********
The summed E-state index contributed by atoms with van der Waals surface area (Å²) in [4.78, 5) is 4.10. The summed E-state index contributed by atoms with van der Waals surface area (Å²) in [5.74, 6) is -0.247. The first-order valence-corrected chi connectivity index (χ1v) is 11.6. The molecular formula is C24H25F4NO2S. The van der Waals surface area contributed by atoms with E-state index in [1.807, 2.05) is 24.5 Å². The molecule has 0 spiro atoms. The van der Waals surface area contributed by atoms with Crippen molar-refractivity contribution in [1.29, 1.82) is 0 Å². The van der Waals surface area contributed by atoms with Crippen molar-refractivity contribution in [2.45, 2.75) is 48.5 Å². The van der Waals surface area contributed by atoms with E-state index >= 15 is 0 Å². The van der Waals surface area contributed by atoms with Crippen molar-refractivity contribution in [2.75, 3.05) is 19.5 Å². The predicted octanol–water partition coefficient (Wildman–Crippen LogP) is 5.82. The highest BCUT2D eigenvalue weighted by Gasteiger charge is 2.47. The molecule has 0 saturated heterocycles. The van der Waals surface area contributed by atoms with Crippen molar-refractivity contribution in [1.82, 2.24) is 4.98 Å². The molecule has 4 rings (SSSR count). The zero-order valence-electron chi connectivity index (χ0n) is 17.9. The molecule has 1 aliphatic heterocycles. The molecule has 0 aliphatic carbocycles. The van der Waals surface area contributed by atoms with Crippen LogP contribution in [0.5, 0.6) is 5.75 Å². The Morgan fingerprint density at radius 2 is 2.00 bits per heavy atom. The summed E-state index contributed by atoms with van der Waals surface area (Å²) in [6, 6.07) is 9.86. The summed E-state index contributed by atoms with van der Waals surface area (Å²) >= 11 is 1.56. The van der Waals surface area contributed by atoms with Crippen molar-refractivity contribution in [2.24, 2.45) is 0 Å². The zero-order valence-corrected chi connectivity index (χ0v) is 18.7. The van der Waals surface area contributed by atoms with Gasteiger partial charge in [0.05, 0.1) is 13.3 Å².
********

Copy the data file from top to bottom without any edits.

The summed E-state index contributed by atoms with van der Waals surface area (Å²) in [4.78, 5) is 4.10. The summed E-state index contributed by atoms with van der Waals surface area (Å²) in [5.74, 6) is -0.247. The first-order valence-corrected chi connectivity index (χ1v) is 11.6. The molecular formula is C24H25F4NO2S. The van der Waals surface area contributed by atoms with E-state index in [1.807, 2.05) is 24.5 Å². The molecule has 0 spiro atoms. The van der Waals surface area contributed by atoms with Crippen molar-refractivity contribution in [1.29, 1.82) is 0 Å². The van der Waals surface area contributed by atoms with Crippen molar-refractivity contribution in [2.45, 2.75) is 48.5 Å². The van der Waals surface area contributed by atoms with E-state index >= 15 is 0 Å². The van der Waals surface area contributed by atoms with Crippen molar-refractivity contribution in [2.75, 3.05) is 19.5 Å². The predicted octanol–water partition coefficient (Wildman–Crippen LogP) is 5.82. The highest BCUT2D eigenvalue weighted by Gasteiger charge is 2.47. The molecule has 0 saturated heterocycles. The van der Waals surface area contributed by atoms with Crippen molar-refractivity contribution in [1.82, 2.24) is 4.98 Å². The molecule has 4 rings (SSSR count). The zero-order valence-electron chi connectivity index (χ0n) is 17.9. The molecule has 1 aliphatic heterocycles. The molecule has 0 aliphatic carbocycles. The van der Waals surface area contributed by atoms with Crippen LogP contribution in [0.5, 0.6) is 5.75 Å². The Morgan fingerprint density at radius 2 is 2.00 bits per heavy atom. The summed E-state index contributed by atoms with van der Waals surface area (Å²) in [6, 6.07) is 9.86. The summed E-state index contributed by atoms with van der Waals surface area (Å²) >= 11 is 1.56. The van der Waals surface area contributed by atoms with Crippen molar-refractivity contribution in [2.24, 2.45) is 0 Å². The zero-order valence-corrected chi connectivity index (χ0v) is 18.7. The van der Waals surface area contributed by atoms with Gasteiger partial charge in [0.05, 0.1) is 13.3 Å².